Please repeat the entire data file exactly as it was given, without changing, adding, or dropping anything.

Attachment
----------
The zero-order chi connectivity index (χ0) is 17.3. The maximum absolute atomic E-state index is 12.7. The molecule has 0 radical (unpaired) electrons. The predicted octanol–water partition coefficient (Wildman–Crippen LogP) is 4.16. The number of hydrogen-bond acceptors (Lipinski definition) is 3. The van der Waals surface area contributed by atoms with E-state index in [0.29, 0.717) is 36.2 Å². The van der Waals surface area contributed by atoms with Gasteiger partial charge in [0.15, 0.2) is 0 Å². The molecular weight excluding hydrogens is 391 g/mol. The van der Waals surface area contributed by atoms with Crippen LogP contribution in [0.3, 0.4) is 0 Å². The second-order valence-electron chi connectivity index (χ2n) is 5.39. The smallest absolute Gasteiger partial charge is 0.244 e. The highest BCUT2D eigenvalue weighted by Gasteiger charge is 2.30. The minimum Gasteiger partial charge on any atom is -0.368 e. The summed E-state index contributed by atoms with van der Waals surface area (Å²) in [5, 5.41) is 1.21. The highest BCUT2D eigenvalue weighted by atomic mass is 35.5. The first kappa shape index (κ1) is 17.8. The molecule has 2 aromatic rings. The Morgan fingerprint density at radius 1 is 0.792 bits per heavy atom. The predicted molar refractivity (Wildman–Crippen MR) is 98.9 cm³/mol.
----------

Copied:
The zero-order chi connectivity index (χ0) is 17.3. The maximum absolute atomic E-state index is 12.7. The molecule has 0 radical (unpaired) electrons. The predicted octanol–water partition coefficient (Wildman–Crippen LogP) is 4.16. The number of hydrogen-bond acceptors (Lipinski definition) is 3. The van der Waals surface area contributed by atoms with E-state index in [0.29, 0.717) is 36.2 Å². The van der Waals surface area contributed by atoms with Gasteiger partial charge in [0.15, 0.2) is 0 Å². The molecular weight excluding hydrogens is 391 g/mol. The van der Waals surface area contributed by atoms with Crippen LogP contribution in [0.3, 0.4) is 0 Å². The second-order valence-electron chi connectivity index (χ2n) is 5.39. The smallest absolute Gasteiger partial charge is 0.244 e. The highest BCUT2D eigenvalue weighted by Gasteiger charge is 2.30. The minimum Gasteiger partial charge on any atom is -0.368 e. The summed E-state index contributed by atoms with van der Waals surface area (Å²) in [5, 5.41) is 1.21. The highest BCUT2D eigenvalue weighted by atomic mass is 35.5. The first kappa shape index (κ1) is 17.8. The molecule has 2 aromatic rings. The Morgan fingerprint density at radius 1 is 0.792 bits per heavy atom. The predicted molar refractivity (Wildman–Crippen MR) is 98.9 cm³/mol.